This process might sound cruel and exclusionary, but it's a simple fact of life that these agencies receive way more applications than they can handle, both in terms of reading them but also the number of authors they can represent. The unfortunate truth is that they're often on the lookout for any reason to reject your submission, which is why it's so important to make sure you've dotted your Is and crossed your Ts.
Usually, your first submission will only include the first several pages of your manuscript. But, if you're lucky enough to make it past the slush pile, you'll be asked for the full manuscript! From there, if they like it, they may offer to represent you then and there. Or, if they're a junior agent at their agency, they may need to pass it up the chain of command for approval. But, in any case, this is how you get your foot in the door!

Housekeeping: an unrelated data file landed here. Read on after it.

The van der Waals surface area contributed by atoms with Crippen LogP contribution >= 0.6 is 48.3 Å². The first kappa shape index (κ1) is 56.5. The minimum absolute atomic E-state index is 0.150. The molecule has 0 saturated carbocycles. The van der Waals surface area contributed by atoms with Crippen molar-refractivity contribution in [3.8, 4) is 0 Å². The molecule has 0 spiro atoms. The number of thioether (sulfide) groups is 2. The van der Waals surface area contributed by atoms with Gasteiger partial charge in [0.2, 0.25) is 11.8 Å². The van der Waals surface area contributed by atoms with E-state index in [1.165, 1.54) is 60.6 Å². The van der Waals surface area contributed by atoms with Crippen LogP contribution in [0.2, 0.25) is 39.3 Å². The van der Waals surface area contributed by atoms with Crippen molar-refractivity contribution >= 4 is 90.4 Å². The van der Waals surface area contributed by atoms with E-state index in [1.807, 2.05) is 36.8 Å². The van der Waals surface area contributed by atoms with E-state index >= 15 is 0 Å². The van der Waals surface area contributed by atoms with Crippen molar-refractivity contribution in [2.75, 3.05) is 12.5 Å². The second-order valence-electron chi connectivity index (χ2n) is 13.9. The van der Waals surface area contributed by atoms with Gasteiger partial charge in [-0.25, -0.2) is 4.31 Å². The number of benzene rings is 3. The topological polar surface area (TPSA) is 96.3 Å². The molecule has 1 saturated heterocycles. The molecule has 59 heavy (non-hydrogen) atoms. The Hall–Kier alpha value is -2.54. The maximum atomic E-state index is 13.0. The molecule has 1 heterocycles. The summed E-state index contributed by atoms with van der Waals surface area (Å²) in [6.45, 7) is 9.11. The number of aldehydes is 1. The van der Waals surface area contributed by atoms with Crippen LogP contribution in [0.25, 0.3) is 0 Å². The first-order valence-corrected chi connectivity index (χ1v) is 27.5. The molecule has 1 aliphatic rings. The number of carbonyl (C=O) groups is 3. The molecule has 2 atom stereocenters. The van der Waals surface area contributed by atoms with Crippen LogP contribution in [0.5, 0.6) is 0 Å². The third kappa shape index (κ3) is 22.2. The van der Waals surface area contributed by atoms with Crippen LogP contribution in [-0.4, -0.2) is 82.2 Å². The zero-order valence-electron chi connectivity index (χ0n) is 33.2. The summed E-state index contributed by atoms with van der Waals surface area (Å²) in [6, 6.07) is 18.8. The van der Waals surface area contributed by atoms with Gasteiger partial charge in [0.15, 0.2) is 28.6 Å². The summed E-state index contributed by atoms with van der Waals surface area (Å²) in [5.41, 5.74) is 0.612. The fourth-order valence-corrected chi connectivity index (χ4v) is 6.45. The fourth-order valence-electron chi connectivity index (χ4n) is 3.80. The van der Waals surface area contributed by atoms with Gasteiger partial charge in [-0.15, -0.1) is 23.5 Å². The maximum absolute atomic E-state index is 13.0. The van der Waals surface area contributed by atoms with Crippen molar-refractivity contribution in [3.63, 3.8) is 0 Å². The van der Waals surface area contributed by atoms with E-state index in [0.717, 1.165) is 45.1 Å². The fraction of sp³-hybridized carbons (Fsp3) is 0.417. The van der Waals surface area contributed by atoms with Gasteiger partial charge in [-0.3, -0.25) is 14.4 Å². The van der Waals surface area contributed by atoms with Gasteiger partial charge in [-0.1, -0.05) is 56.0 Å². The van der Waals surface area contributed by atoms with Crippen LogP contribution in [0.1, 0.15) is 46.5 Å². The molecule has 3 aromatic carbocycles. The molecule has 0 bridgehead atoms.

From here, all the fun stuff on your agent setting up meetings with editors take place! As mentioned, this is the first time that a publishing house will get to see anything about your work (but hopefully it won't be the last time!).
What a literary agent does for you
Your literary agent is your partner in the publishing game who succeeded when you do, and helps guide you towards that success. They know the publishing industry inside and out, and they know where you'll fit best within it and how to get you crammed in there! They'll find you the publishing deal and negotiate to get you as many zeroes as possible!
In short, they're your professional representative, and an invaluable part of your writing journey.